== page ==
Pirna (German: [ˈpɪʁna] (About this soundlisten); Upper Sorbian: Pěrno) is a town in the Free State of Saxony, Germany, capital of the administrative district Sächsische Schweiz-Osterzgebirge. The town's population is over 37,000. Pirna is located near Dresden and is an important district town as well as a Große Kreisstadt. It is also known for the gassing of about 15,000 disabled people in Sonnenstein Castle between June 1940 and August 1941, killings which ceased after pressure was exerted on the authorities by the local population. Today, a small plaque at the base of Sonnenstein Castle and the Sonnenstein Memorial remembers the dead.

Panorama of the historic centre of Pirna
Panorama of the historic centre of Pirna
Flag of Pirna
Coat of arms of Pirna
Coat of arms
Location of Pirna within Sächsische Schweiz-Osterzgebirge district
AltenbergBad Gottleuba-BerggießhübelBad SchandauBahretalBannewitzDippoldiswaldeDohmaDohnaDorfhainDürrröhrsdorf-DittersbachFreitalGeisingGlashütteGohrischHartmannsdorf-ReichenauHeidenauHermsdorfHöckendorfHohnsteinKirnitzschtalKönigsteinKreischaLiebstadtLohmenMüglitztalNeustadt in SachsenPirnaPorschdorfPretzschendorfRabenauRathenRathmannsdorfReinhardtsdorf-SchönaRosenthal-BielatalSchmiedebergSebnitzSebnitzStadt WehlenStruppenStolpenTharandtWilsdruffSaxonyCzech RepublicBautzen (district)DresdenMeißen (district)MittelsachsenPirna in PIR.svg
About this image
Pirna is located in Germany
Pirna is located in Saxony
Coordinates: 50°57′44″N 13°56′25″E / 50.96222°N 13.94028°E / 50.96222; 13.94028Coordinates: 50°57′44″N 13°56′25″E / 50.96222°N 13.94028°E / 50.96222; 13.94028
DistrictSächsische Schweiz-Osterzgebirge
Municipal assoc.Pirna
 • MayorKlaus Peter Hanke (Ind.)
 • Total53.02 km2 (20.47 sq mi)
Highest elevation
340 m (1,120 ft)
Lowest elevation
109 m (358 ft)
 • Total38,422
 • Density720/km2 (1,900/sq mi)
Time zoneCET/CEST (UTC+1/+2)
Postal codes
Dialling codes03501
Vehicle registrationPIR


Geographical locationEdit

Pirna is located near the Sandstone Mountains in the Elbe valley, where the nearby rivers Wesenitz, in the north, and Gottleuba to the south, flow into the Elbe. Pirna is also called the "gate to the Saxon Switzerland" (Ger: Tor zur Sächsischen Schweiz). The Saxon wine region (Sächsische Weinstraße), stretches from Pirna over Pillnitz, Dresden, and Meissen to Diesbar-Seußlitz, was dedicated in 1992. In August 2002, the town suffered great damage in the widespread flooding in Europe at the time. This was particularly unfortunate as it undid many well-executed restoration schemes carried out post 1990 re-unification.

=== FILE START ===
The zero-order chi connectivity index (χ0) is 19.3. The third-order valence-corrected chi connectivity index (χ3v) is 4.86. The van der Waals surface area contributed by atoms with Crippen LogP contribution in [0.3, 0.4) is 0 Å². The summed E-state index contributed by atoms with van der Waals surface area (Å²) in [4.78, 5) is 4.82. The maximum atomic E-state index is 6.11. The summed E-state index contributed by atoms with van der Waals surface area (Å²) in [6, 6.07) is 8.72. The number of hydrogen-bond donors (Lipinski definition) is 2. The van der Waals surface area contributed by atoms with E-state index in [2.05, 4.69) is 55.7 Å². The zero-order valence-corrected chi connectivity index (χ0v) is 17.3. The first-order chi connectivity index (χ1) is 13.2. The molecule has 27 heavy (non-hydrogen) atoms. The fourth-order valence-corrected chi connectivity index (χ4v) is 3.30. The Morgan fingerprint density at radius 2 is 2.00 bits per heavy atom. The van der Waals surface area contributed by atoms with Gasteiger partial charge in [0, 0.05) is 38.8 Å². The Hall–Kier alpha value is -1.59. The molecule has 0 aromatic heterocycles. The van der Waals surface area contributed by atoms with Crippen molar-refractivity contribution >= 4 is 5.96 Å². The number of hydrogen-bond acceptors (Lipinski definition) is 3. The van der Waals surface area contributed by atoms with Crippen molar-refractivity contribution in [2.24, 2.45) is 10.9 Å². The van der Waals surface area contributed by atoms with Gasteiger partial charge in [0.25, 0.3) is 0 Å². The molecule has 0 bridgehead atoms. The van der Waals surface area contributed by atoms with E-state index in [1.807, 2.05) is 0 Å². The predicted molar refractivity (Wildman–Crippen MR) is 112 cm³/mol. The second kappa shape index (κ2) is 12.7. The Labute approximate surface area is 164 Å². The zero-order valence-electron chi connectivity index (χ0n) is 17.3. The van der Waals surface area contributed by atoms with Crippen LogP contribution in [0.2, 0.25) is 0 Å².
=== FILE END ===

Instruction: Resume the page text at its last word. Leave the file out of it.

Neighbouring municipalitiesEdit

Pirna is located southeast of Dresden. Neighbouring municipalities are Bad Gottleuba-Berggießhübel (town), Bahretal, Dohma, Dohna (town), Dürrröhrsdorf-Dittersbach, Heidenau (town), Königstein (town), Lohmen, Stadt Wehlen (town), and Struppen.



Historical affiliations
Samo’s Empire 631-658

  Margraviate of Meissen 1233-1293
  Kingdom of Bohemia 1293-1405
  Electorate of Saxony 1405-1485
  Albertine Duchy of Saxony 1485-1547
  Electorate of Saxony 1547-1697
  Poland-Saxony 1697-1706
  Electorate of Saxony 1706-1709
  Poland-Saxony 1709-1763
  Electorate of Saxony 1763-1806
  Kingdom of Saxony 1806-1918
  German Empire 1871-1918
  Weimar Republic 1918-1933
  Nazi Germany 1933-1945
  Allied-occupied Germany 1945-1949
  East Germany 1949-1990


Stone AgeEdit

Tools made of flint from the late Paleolithic (about 12,000-8000 BC), at the end of the last ice age, are evidence for the earliest human settlement in the area. Later on, people belonging to the Linear Pottery culture, who farmed grain and cattle, lived here during the Neolithic (5500-4000 BC) because of a good climate and Loess. Around 600 AD a Slavic group called the Sorbs, who were fishermen and farmers, succeeded the Germanic tribes in the Elbe Valley, who had lived in the area for a couple of centuries from the 4th century BC on. The name Pirna derives from the Sorbian phrase, na pernem, meaning on the hard (stone) and is also related to the Slavic deity Perun, whose cult was present in all Slavic and Baltic territories. The representation of a pear tree in the coat of arms was a later cryptic representation of the Perun cult, covered up by a fanciful, German-language notion about the town's name ("pear" is Birne in German, which sounds rather like "Pirna" Latin: "Pyrus").